Data dive: Special Drawing Rights

Just to respond to the COVID-19 pandemic, Africa is facing financing needs of US$285 billion through 2025. For African nations to catch up to advanced economies, roughly US$520 billion more is needed through 2025. The historic allocation of US$650 billion in Special Drawing Rights (SDRs) offers one critical and sizable new source of financing. SDRs provide a much needed injection of liquidity, without adding to debt burdens.

However, SDRs are allocated according to a country’s IMF quota. That means advanced economies — which have the least need — received the lion’s share of the US$650 billion. Africa received only 5% of the total, roughly US$33 billion in SDRs. High-income countries could recycle their SDRs to nations that need them more. This recycling of SDRs is a crucial step to address  global inequality and the growing financing gaps between countries.

African governments are now disclosing their plans for these new resources, from boosting their foreign exchange reserves to enhancing health and social protection systems, to paying off debt.

What are SDRs?

Special Drawing Rights are a type of reserve asset issued by the International Monetary Fund to all countries to help supplement countries’ official reserves. SDRs are not cash, but they can be traded for hard currency such as dollars, pounds, or euros.

How can they be used?

SDRs are a useful tool to plug fiscal gaps, meet external debt obligations, or address foreign exchange shortages. For example, if Liberia is facing a foreign currency shortage, it can voluntarily sell a portion of its SDRs to France in exchange for euros to pay for imported goods, such as medical supplies.

Tracking the use of Special Drawing Rights

ONE is tracking how African countries are intending to use their newly allocated SDRs. The map shows African countries coloured by their current SDR holdings, shown as a percentage of their total SDR allocations. Information on countries’ cumulative and current holdings is available by hovering/tapping on each country.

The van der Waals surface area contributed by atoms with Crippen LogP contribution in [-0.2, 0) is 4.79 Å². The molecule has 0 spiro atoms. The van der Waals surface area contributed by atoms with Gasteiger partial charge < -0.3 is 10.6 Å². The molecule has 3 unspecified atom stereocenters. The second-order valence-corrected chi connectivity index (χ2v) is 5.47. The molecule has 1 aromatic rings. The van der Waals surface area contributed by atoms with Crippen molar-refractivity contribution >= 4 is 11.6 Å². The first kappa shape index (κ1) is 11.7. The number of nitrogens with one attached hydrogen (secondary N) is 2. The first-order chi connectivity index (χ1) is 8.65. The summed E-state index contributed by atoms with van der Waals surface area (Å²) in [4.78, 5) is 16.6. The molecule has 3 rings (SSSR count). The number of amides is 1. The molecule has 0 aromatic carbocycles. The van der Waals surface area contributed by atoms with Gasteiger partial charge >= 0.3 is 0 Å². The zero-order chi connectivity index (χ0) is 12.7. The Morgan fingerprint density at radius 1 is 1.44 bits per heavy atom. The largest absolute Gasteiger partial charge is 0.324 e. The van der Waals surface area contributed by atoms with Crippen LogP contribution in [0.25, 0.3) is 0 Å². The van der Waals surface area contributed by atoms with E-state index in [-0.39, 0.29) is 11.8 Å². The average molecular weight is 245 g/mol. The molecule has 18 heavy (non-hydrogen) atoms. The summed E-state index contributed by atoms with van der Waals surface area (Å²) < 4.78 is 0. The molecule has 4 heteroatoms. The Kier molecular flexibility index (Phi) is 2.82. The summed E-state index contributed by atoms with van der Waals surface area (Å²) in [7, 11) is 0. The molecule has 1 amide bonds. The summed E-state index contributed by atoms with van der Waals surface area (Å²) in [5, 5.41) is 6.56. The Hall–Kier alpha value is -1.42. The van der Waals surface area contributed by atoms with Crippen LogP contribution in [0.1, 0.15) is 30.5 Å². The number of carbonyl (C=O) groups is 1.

Countries may use SDRs in different ways. Some may convert them to other currencies and hold on to the foreign reserves. Others may use SDRs to service debt. SDRs can also be converted to other currencies and spent.

What ONE is calling for

  • Advanced economies should commit to a rapid channeling of an initial 25% of their SDRs to reach US$100 billion. Beyond this, advanced economies should pledge to recycle more SDRs once new mechanisms are in place. This should be based on the scale of need in low- and middle-income countries.
  • For their part, African governments should commit to open and transparent processes that will allow citizens and civil society organizations, as well as the legislature, to clearly follow how SDRs are used. This includes publicly disclosing plans, periodically publishing progress reports, and conducting an assessment of how the implemented activities and results align with objectives.

Are advanced economies channeling their SDRs?

We are actively tracking developed economies’ commitments to channel SDRs. This table is updated regularly, using publicly available information, press statements, and other official sources.

How can I learn more and stay informed?

ONE’s Africa COVID-19 Tracker provides the latest reliable figures, commentary, and analysis on the health, economic, and social impacts of the pandemic on the continent. Sign up for our weekly email Aftershocks and follow @ONEAftershocks